One of the new Granges in Scott's Valley, Lake County is calling itself the Permaculture Grange, with the plan to inspire and connect a struggling local economy with good quality food, using water saving tactics. Grangers are trying to help an ailing economy and leave a stronger fabric. It is part of their core mission commitments. It is why the Grange formed at the end of the civil war and it remains a strong focus.

Another development is that the Willits Little Lake Grange, a fast growing Grange along with the Fort Bragg Grange, announced their desire to hold the 2012 State Convention. They have big plans, and they hope to involve all of the local Granges in a big production. You can benefit even as a non-Granger by going to Fort Bragg or Willits and learn to produce, store and process food. Willits has two large Silos for locally grown grain. Willits and Fort Bragg have relatively new and large commercial kitchens and very active memberships. One would call them phoenix Granges, as these developments are relatively recent from organizations that were working, but small. In fact, Fort Bragg is the fastest growing Grange in the US!

This Granger came away excited with new ideas for the Anderson Valley Solar Grange. You don't have to join to gain from a Grange, but you could gain from being part of the change. April is free membership month but the cost of annual membership is dirt cheap. Pony up Bruce. See you there.

As the second in command, Overseer, I have to say there is lots to see out there in them thar hills through this great state. These are active people who care about their communities and want them to prosper, to have safe programs for their children and a center to work from. The Granges will provide everything from high quality local food, great theater, ballet and in some cases vegetarian meals. I am thinking hey why not the Accordion Grange? Meanwhile our State Grange Master McFarland is outside of the Grange Hall with a solar flash light plowing new ground.

Greg Krouse, Over Seer Anderson Valley First Solar Grange #669


PS. Unrelated note: Fukushima Daiichi is still irradiating big time even though the media has dropped the very hot potato clearly from pressure from the nuclear industry. The children and well everything is at risk there and just like the Three Mile Island and Chernobyl disasters are being described as non events when in fact they are very bad events that will continue to pollute. Thousands of impacted families sued in three Miles wake, Chernobyl killed thousands, sent a plume around the world and Fucishima's plume will send us polluted migratory fish, and dangerously pollutes Tokyo 140 miles south of the accident. The current industry defined safe zone from the power disaster is 12 miles! Russia's is twice that! The misrepresentation and purposely lowered impacts are hideous as it makes nuclear seem like a safe process allowing errors when in fact there is zero allowance for errors. Also 23 nuclear power plants of the same design as Fucishmia's 4 meltdowns. Are we safe? I say no.

Today on KZYX Debra Scott interviewed Kevin Camps from Beyond Nuclear organization. Beyond Nuclear's website is worth the look along with Japan's Concerned Japanese citizens are here asking Americans to lobby the UN to send a Human Rights inspection team to oversee the serious lack of protection that is going on there. We need to reexamine the safety of nuclear power. Most recently the Atomic energy regulators lowered the height of Tsunami walls. With the damage that the Tsunami caused in Japan, that is yet another irresponsible step by the regulators.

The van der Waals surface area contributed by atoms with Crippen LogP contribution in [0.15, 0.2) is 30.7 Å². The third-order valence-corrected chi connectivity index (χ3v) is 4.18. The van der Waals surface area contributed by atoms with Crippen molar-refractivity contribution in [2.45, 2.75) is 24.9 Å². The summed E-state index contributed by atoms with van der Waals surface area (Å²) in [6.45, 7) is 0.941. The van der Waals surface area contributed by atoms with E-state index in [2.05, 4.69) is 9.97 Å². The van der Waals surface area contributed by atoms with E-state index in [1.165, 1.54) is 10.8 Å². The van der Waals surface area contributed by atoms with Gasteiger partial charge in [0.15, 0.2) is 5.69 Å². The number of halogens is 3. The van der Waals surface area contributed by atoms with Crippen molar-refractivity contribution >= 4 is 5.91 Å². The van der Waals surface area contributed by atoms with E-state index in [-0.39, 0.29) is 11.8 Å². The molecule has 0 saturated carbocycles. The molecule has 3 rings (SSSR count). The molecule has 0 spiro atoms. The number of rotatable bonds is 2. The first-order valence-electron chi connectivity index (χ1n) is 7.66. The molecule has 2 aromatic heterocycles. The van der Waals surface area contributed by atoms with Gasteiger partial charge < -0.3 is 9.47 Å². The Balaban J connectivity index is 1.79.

Warm Spiritual Greetings,

Please know that I am camping with the Occupy Wall Street group in a lower Manhattan park, two blocks from Wall Street — in the rain! America’s anti-corruption campaign is in full swing. This is what democracy looks like. I am fund-raising to get a small tent and necessaries My friend Ali is accepting mail for me. Otherwise, I hope that you are happy.

My love to all,

Craig Louis Stehr

c/o Ali Madigan

601 W. 113th St. #5A, NY NY 10025



Dear Governor Brown,

I hear you are looking to get rid of Prop. 13. I don¹t

know the particulars, and it is impossible to get through to your office on the phone to ask you, so I am writing. Please consider my viewpoint.

I moved to Oakland in 1969. By the early Œ70¹s I was aware of elderly neighbors who had lived in their homes for decades, losing their homes because they could not afford the property taxes on the new inflated values of those houses. ŠSteps in Jarvis/Gann, Prop. 13 with a plan to keep those property taxes low. A very excellent idea. My information is that in order to get it passed, a rider was put on at the last minute that gave corporations the right to the same low property taxes. THAT is what is wrong with Prop. 13, and that part should go!

We liked you when you were governor the first time. We loved your radio show. But something seemed to shift in you when you became mayor of Oakland. We voted for you this time, but we¹re not sure about you any more. Are you for The People? Or are you for the fat-cat corporations?

Please retain the portion of Prop. 13 that keeps the property taxes of individual home owners¹ low. If they have more than one home, then keep it low on the primary residence. Change the part about corporations. Make them pay their fair share.

Protect the People, not the corporations.


Nancy MacLeod




Dear McEwen,

While I always look forward to and enjoy your court reports, your refusal to name the players in some sort of logical fashion makes them often confusing and sometimes unintelligible. This week's “Crazy Cases” is aptly titled, as the dog fracas made no sense whatsoever. The names were so jumbled it was impossible to know who did what to whom. Does anyone read your stuff before it is published? Don't you have an editor?

Perhaps a little less pontificating and a little more proofing is in order. But don't stop.

Dick Whetstone